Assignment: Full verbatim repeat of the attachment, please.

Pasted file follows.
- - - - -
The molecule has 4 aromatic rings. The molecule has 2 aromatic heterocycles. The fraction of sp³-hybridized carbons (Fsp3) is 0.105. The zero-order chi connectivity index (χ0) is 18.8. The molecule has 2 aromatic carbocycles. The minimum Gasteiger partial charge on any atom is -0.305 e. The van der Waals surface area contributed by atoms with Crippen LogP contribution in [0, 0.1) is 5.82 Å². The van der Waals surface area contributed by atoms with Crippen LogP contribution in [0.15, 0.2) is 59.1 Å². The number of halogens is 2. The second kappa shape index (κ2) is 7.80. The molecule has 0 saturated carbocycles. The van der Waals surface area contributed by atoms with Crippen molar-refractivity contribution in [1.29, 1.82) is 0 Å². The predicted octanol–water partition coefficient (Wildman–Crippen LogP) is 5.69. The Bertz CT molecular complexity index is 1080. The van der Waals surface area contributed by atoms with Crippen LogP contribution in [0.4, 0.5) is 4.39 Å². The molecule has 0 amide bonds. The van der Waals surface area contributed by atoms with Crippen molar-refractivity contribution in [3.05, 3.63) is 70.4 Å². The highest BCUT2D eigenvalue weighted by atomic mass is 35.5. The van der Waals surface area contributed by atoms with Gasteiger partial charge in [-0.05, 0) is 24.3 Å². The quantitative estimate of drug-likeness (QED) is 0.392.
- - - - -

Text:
The molecule has 4 aromatic rings. The molecule has 2 aromatic heterocycles. The fraction of sp³-hybridized carbons (Fsp3) is 0.105. The zero-order chi connectivity index (χ0) is 18.8. The molecule has 2 aromatic carbocycles. The minimum Gasteiger partial charge on any atom is -0.305 e. The van der Waals surface area contributed by atoms with Crippen LogP contribution in [0, 0.1) is 5.82 Å². The van der Waals surface area contributed by atoms with Crippen LogP contribution in [0.15, 0.2) is 59.1 Å². The number of halogens is 2. The second kappa shape index (κ2) is 7.80. The molecule has 0 saturated carbocycles. The van der Waals surface area contributed by atoms with Crippen molar-refractivity contribution in [1.29, 1.82) is 0 Å². The predicted octanol–water partition coefficient (Wildman–Crippen LogP) is 5.69. The Bertz CT molecular complexity index is 1080. The van der Waals surface area contributed by atoms with Crippen LogP contribution in [0.4, 0.5) is 4.39 Å². The molecule has 0 amide bonds. The van der Waals surface area contributed by atoms with Crippen molar-refractivity contribution in [3.05, 3.63) is 70.4 Å². The highest BCUT2D eigenvalue weighted by atomic mass is 35.5. The van der Waals surface area contributed by atoms with Gasteiger partial charge in [-0.05, 0) is 24.3 Å². The quantitative estimate of drug-likeness (QED) is 0.392.